JF:  It's interesting, because I feel too many people tend to think that when we hear, say Sweeney Todd for example, that every note in the orchestration ... the whole feel of the show is due to the writer, instead of the orchestrator ...

JRB:  Well, with Stephen Sondheim, the feel of the show really is his, and Jonathan Tunick, as brilliant as he is, is really just adapting from one medium to another. Yes, when you work with Bill Finn or Liz Swados, you really have to do a lot of the creating. When I write a show, I want to be the person doing the creating; I want to compose from the ground up. And I think Michael John [LaChiusa] and Adam [Guettel] and Andrew [Lippa] feel the same way about it. We don't expect people to come in and clean up our numbers and put a bump on the end to get applause ... we're thinking in much larger terms than that. There's not a note in Parade that I don't have my hands on. When there's underscore, dance music, vocal arrangements ... it's all mine, and I'm very proprietary about that.

JF:  Now how to phrase this ...

JRB:  Don't worry ... you can always change it when you type it up.

JF:  True. OK ... not to sound utterly pretentious ... but ... given that Parade didn't take off on Broadway last year, and that LaChiusa's Wild Party didn't this year ... that the only successful shows on Broadway recently have been revues, revivals or shows based on movies ... that aside from Jekyll and Hyde and Rent, there hasn't really been a bonafide 'new' musical that was a success ...

JRB:  There's Ragtime ...

JF:  But it is a shaky success at best, and it also failed to win the Tony for Best New Musical ...

JRB:  Like I said, I think winning the Tony Award is totally arbitrary and doesn't mean anything in terms of the success, in any sense of the word, of a given show.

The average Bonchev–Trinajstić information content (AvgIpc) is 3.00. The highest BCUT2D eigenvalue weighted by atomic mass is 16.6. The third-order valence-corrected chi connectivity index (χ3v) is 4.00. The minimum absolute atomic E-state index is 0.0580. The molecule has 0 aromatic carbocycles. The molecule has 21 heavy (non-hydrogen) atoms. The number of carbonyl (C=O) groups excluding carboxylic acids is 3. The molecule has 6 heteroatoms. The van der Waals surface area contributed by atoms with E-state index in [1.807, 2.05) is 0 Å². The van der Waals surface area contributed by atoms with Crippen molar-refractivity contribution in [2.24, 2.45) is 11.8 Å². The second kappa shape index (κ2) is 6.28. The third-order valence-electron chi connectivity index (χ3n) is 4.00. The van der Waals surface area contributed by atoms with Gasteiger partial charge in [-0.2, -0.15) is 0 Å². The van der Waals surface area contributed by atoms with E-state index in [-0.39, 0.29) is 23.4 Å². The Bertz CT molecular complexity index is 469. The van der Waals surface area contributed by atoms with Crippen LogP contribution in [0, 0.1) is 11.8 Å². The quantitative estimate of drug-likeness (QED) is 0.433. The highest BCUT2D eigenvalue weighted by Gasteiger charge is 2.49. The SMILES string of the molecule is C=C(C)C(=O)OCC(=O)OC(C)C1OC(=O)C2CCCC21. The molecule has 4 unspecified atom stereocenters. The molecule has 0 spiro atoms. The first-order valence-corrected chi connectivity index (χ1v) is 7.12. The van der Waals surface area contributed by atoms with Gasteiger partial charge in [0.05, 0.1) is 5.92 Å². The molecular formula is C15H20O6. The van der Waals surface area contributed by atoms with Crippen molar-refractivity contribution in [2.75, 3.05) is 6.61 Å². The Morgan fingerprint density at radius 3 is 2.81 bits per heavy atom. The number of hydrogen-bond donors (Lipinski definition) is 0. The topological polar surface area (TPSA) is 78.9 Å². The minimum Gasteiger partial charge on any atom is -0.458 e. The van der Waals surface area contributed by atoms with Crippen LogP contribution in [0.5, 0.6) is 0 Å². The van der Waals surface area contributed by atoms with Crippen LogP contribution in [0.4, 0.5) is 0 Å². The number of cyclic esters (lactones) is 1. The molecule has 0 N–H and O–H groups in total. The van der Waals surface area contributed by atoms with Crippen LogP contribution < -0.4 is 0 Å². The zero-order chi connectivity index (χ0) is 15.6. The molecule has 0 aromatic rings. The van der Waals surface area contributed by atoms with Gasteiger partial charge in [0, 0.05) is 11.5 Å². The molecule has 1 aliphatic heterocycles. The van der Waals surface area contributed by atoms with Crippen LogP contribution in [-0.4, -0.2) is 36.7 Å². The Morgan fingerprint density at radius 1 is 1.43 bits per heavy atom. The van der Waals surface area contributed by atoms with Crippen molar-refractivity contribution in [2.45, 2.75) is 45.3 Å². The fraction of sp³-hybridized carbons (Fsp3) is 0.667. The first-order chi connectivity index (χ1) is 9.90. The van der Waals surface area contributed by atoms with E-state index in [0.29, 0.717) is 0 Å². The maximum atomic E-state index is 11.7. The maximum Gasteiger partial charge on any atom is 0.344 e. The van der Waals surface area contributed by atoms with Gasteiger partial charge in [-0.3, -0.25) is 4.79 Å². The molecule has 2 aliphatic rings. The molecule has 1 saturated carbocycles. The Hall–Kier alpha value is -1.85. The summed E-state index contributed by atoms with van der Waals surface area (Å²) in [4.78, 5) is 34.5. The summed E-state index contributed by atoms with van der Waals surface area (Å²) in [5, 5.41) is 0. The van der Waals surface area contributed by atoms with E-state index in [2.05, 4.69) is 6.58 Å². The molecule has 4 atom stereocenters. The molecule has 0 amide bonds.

JF:  I guess my question is whether or not you think there is still hope for new writers who want to create shows for Broadway?

JRB:  The answer is yes, because you can make a lot of money on Broadway. That remains the main point; a producer can make a lot more money on Broadway than Off-Broadway. At a certain point producers run out of ideas for revues, so they have to do a new show every now and then. Furthermore, since people like it when new shows are produced, if I'm a producer, it serves me to do that. I think The Rhythm Club will do very nicely if the producers are smart about it. And I think Seussical will do very well, too, and right there you've got two new book shows. There's also The Full Monty so right there you have lots of new writers ... young writers ... coming to Broadway this season.

I think the challenge in getting people to come to a Broadway theater is so immense ... you're talking about getting people to come to a piece of real estate that's within an eight block region of New York City. So your whole audience base has to come from New York, New Jersey, Connecticut or through tourism. And when you can only get that group of people, you're trying to create something that's as broad as possible so that every single one of those people comes. You want to create something that nobody can say, "Oh, I don't want to be a part of that," because you are talking about such a small possible percentage of people. And that's no way to create an artistic statement; it's a way to create a product.

Parade Original Broadway Cast
Brent Carver and Carolee Carmello in original Broadway production of Parade